Chicago Bears: A sad, comedic look at the most interesting QB position battles

Rex Grossman, Chicago Bears (Photo by Jonathan Daniel/Getty Images)
Rex Grossman, Chicago Bears (Photo by Jonathan Daniel/Getty Images) /
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Chicago Bears
Erik Kramer, Steve Walsh, Chicago Bears. Mandatory Credit: Jonathan Daniel/ALLSPORT /

No. 3: 1995 — Erik Kramer vs. Steve Walsh

Listen to this quote, and tell me it doesn’t remind you of a certain someone or two:

"“If we get into a situation where we have to call on him, we’ll have a certain level of confidence knowing he has been out there in tough situations before and he has won before.”"

That might sound like a Matt Nagy press conference later this season, but for now, it’s just a quote from former Chicago Bears former player personnel director Rod Graves, when asked why Erik Kramer — and not Steve Walsh — wasn’t named the starter in 1995.

The dynamic of the Bears at this time was hilarious in its own right. In former Los Angeles Times columnist Bill Plaschke’s piece detailing the two’s dismay for one another, head coach Dave Wannstedt gave us another quote that could be copied-and-pasted into any era. It wouldn’t be about who made the most great plays, it’d be about who made the fewest bad ones.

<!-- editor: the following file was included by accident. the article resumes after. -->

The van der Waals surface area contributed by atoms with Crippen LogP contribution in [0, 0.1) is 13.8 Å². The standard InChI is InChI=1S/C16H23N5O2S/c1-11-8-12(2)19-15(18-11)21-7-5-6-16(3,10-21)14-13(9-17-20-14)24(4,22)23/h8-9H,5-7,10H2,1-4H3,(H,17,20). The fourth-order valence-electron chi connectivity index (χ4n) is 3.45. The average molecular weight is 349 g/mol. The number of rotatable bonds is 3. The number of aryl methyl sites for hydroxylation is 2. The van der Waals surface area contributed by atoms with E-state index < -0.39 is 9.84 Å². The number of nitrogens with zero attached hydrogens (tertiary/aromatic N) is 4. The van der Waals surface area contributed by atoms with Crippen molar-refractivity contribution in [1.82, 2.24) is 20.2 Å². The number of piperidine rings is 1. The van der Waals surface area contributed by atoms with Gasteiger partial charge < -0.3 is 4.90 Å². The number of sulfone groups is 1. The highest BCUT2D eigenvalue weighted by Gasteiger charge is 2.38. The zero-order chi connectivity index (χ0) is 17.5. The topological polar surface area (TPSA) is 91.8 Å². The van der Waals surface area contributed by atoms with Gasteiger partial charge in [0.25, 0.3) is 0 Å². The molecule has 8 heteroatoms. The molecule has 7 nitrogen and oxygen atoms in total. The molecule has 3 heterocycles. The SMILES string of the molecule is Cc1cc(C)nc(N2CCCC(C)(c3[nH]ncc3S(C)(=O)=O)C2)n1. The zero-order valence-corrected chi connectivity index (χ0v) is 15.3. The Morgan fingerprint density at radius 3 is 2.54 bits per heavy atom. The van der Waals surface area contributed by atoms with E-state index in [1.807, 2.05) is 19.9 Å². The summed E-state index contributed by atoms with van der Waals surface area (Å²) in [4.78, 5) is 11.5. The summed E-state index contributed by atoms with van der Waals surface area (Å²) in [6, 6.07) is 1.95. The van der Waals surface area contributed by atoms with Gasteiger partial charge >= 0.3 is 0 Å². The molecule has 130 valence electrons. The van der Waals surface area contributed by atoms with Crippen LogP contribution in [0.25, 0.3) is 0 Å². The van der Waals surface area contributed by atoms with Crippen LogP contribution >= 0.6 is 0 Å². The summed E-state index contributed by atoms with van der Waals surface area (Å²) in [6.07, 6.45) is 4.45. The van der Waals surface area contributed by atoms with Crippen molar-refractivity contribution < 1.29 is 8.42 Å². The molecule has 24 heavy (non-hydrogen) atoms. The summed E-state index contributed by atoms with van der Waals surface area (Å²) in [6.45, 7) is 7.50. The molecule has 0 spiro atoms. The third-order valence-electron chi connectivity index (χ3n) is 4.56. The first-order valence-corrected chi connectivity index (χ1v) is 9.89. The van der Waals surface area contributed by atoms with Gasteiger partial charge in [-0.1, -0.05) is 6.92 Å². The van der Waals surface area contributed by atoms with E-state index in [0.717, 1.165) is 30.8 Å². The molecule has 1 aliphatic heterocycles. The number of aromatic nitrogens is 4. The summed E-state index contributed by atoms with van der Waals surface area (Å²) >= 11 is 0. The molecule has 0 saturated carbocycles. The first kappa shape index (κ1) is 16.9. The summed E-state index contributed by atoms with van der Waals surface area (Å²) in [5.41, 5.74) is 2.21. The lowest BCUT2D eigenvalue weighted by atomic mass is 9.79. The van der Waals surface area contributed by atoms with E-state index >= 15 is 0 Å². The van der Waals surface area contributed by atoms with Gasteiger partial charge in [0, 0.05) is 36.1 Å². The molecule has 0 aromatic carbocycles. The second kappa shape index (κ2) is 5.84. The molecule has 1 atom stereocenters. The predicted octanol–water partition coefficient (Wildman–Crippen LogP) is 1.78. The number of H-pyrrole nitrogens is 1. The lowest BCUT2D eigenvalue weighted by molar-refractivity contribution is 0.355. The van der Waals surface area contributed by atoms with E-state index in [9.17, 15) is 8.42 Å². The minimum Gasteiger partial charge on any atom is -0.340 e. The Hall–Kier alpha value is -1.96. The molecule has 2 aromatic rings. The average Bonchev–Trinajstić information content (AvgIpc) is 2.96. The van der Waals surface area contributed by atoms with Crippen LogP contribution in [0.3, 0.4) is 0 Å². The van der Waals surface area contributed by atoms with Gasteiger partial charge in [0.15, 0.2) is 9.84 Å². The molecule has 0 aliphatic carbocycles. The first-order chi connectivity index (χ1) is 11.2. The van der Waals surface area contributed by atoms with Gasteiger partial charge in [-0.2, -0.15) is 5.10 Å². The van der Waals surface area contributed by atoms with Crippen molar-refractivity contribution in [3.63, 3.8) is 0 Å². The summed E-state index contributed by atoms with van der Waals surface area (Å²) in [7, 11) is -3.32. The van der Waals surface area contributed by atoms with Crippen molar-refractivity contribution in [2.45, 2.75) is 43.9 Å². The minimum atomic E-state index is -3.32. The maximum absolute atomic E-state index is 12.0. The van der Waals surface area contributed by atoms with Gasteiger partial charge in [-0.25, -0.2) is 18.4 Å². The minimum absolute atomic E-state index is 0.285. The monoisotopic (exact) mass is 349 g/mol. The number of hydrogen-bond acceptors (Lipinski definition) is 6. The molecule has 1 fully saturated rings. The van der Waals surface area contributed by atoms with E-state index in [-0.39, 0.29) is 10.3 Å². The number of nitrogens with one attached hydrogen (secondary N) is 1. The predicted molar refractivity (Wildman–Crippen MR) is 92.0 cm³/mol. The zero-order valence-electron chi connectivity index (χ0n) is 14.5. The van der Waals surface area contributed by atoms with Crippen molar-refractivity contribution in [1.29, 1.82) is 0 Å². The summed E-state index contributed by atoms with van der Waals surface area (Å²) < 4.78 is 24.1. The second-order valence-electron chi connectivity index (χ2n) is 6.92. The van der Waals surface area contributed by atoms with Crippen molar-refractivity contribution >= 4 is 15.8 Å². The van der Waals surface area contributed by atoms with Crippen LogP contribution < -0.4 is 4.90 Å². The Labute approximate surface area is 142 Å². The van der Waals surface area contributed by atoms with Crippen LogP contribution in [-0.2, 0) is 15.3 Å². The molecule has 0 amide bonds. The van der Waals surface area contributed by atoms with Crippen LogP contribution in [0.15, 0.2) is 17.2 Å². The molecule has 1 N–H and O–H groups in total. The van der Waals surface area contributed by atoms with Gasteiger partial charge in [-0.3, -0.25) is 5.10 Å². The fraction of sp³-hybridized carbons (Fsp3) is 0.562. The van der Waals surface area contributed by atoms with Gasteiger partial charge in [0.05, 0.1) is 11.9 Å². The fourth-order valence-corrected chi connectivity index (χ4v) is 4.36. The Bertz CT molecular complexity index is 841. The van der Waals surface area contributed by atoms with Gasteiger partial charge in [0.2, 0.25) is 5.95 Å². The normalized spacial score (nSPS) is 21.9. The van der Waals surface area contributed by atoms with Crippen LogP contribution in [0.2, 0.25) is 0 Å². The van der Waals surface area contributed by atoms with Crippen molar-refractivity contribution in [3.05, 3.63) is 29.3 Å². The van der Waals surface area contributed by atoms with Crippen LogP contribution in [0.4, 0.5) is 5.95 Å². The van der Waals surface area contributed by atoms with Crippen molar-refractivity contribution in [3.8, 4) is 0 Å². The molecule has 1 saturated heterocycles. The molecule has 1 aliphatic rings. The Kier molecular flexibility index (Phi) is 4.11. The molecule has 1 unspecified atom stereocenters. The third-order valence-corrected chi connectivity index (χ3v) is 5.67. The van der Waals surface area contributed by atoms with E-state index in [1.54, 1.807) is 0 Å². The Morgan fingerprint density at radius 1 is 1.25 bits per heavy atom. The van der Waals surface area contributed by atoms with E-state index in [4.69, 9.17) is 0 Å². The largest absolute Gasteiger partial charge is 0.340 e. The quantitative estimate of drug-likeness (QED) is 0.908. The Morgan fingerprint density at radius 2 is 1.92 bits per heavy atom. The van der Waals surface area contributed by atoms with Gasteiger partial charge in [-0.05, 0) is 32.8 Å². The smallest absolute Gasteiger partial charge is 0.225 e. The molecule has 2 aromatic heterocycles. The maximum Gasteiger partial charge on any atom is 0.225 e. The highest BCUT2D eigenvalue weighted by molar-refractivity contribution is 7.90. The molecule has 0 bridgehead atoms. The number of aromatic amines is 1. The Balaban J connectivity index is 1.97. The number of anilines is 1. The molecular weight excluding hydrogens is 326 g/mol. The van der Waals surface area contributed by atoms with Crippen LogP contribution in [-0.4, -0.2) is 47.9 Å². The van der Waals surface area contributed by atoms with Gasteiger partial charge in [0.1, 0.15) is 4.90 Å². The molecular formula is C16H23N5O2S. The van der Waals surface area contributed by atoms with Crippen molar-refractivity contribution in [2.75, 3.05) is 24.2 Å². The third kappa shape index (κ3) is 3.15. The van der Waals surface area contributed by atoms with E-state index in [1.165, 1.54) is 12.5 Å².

Inspiring. And just like each of the aforementioned two scenarios, the two had to play it out in a position battle. There was speculation that Kramer was given extra benefits — first-team reps, more opportunities, etc — and that’s still a subject for debate. To his credit, Walsh ran with an opportunity in 1994, filling in for Kramer after a shoulder injury sidelined him. He helped the Chicago Bears to an 8-3 record, won them a Wild Card game, and even had a positive touchdown-interception ratio.

Like a professional writer who has to give up a belt without actually getting pinned for it, Kramer was back in 1995 with a vengeance, throwing for 29 touchdowns and 10 interceptions. Best of all, he showed us what happens when you can silence quarterback controversy talk for a season. The Bears were a success (um, 9-7).

The rest of his Bears tenure was mostly injury-riddled. With Walsh gone, the Bears turned to Dave Krieg, a 38-year-old, a gritty thrower nicknamed “Mudbone,” who was so old, his college no longer existed when he played in Chicago. Fun times, I guess?